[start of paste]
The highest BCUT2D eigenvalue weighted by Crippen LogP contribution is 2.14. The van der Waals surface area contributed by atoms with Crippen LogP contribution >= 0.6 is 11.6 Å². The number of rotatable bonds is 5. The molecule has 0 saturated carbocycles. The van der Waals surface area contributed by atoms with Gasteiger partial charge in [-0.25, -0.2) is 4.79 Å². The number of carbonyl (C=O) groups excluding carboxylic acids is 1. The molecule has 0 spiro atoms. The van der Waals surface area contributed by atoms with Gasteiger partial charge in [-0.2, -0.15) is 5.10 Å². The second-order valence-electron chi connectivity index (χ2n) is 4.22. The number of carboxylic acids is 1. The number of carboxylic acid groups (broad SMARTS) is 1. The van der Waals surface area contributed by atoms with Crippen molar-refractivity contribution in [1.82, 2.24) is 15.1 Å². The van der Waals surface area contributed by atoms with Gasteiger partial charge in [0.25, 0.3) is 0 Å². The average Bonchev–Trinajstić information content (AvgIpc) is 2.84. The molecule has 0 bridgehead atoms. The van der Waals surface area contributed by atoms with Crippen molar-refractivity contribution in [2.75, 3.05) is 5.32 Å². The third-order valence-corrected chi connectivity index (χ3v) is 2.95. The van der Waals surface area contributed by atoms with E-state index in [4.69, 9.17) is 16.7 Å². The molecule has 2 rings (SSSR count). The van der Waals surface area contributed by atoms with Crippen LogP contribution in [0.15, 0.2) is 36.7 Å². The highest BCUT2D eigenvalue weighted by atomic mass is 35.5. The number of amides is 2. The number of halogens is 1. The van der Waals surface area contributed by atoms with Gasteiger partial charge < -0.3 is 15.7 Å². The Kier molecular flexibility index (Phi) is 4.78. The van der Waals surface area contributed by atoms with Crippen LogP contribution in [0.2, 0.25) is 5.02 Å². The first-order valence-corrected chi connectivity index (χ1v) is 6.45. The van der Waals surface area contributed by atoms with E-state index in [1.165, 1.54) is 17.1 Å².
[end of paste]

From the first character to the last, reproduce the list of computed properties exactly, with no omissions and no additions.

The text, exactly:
The highest BCUT2D eigenvalue weighted by Crippen LogP contribution is 2.14. The van der Waals surface area contributed by atoms with Crippen LogP contribution >= 0.6 is 11.6 Å². The number of rotatable bonds is 5. The molecule has 0 saturated carbocycles. The van der Waals surface area contributed by atoms with Gasteiger partial charge in [-0.25, -0.2) is 4.79 Å². The number of carbonyl (C=O) groups excluding carboxylic acids is 1. The molecule has 0 spiro atoms. The van der Waals surface area contributed by atoms with Gasteiger partial charge in [-0.2, -0.15) is 5.10 Å². The second-order valence-electron chi connectivity index (χ2n) is 4.22. The number of carboxylic acids is 1. The number of carboxylic acid groups (broad SMARTS) is 1. The van der Waals surface area contributed by atoms with Crippen molar-refractivity contribution in [1.82, 2.24) is 15.1 Å². The van der Waals surface area contributed by atoms with Gasteiger partial charge in [0.25, 0.3) is 0 Å². The average Bonchev–Trinajstić information content (AvgIpc) is 2.84. The molecule has 0 bridgehead atoms. The van der Waals surface area contributed by atoms with Crippen molar-refractivity contribution in [2.75, 3.05) is 5.32 Å². The third-order valence-corrected chi connectivity index (χ3v) is 2.95. The van der Waals surface area contributed by atoms with E-state index in [4.69, 9.17) is 16.7 Å². The molecule has 2 rings (SSSR count). The van der Waals surface area contributed by atoms with Crippen LogP contribution in [0.15, 0.2) is 36.7 Å². The highest BCUT2D eigenvalue weighted by atomic mass is 35.5. The number of amides is 2. The number of halogens is 1. The van der Waals surface area contributed by atoms with Gasteiger partial charge < -0.3 is 15.7 Å². The Kier molecular flexibility index (Phi) is 4.78. The van der Waals surface area contributed by atoms with Crippen LogP contribution in [0.2, 0.25) is 5.02 Å². The first-order valence-corrected chi connectivity index (χ1v) is 6.45. The van der Waals surface area contributed by atoms with E-state index in [1.165, 1.54) is 17.1 Å².